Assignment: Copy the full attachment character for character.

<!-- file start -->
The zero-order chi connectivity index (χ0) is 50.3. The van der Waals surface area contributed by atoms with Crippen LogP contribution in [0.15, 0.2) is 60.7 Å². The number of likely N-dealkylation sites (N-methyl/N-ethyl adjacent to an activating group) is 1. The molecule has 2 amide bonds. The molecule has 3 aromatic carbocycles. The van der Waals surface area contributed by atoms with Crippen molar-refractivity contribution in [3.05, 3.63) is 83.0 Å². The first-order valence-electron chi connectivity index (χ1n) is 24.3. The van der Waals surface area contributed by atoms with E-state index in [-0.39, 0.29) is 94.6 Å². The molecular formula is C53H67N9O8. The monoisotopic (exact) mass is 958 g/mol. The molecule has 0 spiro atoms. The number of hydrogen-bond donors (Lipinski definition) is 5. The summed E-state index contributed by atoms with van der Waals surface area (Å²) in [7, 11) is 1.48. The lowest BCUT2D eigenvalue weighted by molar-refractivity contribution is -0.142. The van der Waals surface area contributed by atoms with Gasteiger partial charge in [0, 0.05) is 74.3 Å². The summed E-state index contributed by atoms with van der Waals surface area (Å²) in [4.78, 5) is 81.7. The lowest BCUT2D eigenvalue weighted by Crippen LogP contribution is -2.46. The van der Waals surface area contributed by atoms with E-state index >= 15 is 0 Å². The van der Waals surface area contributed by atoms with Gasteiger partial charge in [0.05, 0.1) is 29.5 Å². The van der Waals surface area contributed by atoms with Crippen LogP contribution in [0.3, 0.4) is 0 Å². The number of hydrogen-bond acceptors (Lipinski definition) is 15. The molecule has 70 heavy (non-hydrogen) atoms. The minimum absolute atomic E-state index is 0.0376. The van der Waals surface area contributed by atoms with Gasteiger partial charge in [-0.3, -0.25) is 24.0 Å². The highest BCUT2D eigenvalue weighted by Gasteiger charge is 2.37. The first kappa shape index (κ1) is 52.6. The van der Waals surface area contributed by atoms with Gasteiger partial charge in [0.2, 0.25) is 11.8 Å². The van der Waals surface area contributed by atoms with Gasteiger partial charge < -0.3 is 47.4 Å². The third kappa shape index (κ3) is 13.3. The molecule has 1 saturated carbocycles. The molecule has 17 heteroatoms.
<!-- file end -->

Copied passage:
The zero-order chi connectivity index (χ0) is 50.3. The van der Waals surface area contributed by atoms with Crippen LogP contribution in [0.15, 0.2) is 60.7 Å². The number of likely N-dealkylation sites (N-methyl/N-ethyl adjacent to an activating group) is 1. The molecule has 2 amide bonds. The molecule has 3 aromatic carbocycles. The van der Waals surface area contributed by atoms with Crippen molar-refractivity contribution in [3.05, 3.63) is 83.0 Å². The first-order valence-electron chi connectivity index (χ1n) is 24.3. The van der Waals surface area contributed by atoms with E-state index in [-0.39, 0.29) is 94.6 Å². The molecular formula is C53H67N9O8. The monoisotopic (exact) mass is 958 g/mol. The molecule has 0 spiro atoms. The number of hydrogen-bond donors (Lipinski definition) is 5. The summed E-state index contributed by atoms with van der Waals surface area (Å²) in [7, 11) is 1.48. The lowest BCUT2D eigenvalue weighted by molar-refractivity contribution is -0.142. The van der Waals surface area contributed by atoms with Gasteiger partial charge in [0, 0.05) is 74.3 Å². The summed E-state index contributed by atoms with van der Waals surface area (Å²) in [4.78, 5) is 81.7. The lowest BCUT2D eigenvalue weighted by Crippen LogP contribution is -2.46. The van der Waals surface area contributed by atoms with E-state index >= 15 is 0 Å². The van der Waals surface area contributed by atoms with Gasteiger partial charge in [0.05, 0.1) is 29.5 Å². The van der Waals surface area contributed by atoms with Crippen LogP contribution in [0.3, 0.4) is 0 Å². The number of hydrogen-bond acceptors (Lipinski definition) is 15. The molecule has 70 heavy (non-hydrogen) atoms. The minimum absolute atomic E-state index is 0.0376. The van der Waals surface area contributed by atoms with Gasteiger partial charge in [-0.3, -0.25) is 24.0 Å². The highest BCUT2D eigenvalue weighted by Gasteiger charge is 2.37. The first kappa shape index (κ1) is 52.6. The van der Waals surface area contributed by atoms with Gasteiger partial charge in [0.2, 0.25) is 11.8 Å². The van der Waals surface area contributed by atoms with Gasteiger partial charge < -0.3 is 47.4 Å². The third kappa shape index (κ3) is 13.3. The molecule has 1 saturated carbocycles. The molecule has 17 heteroatoms.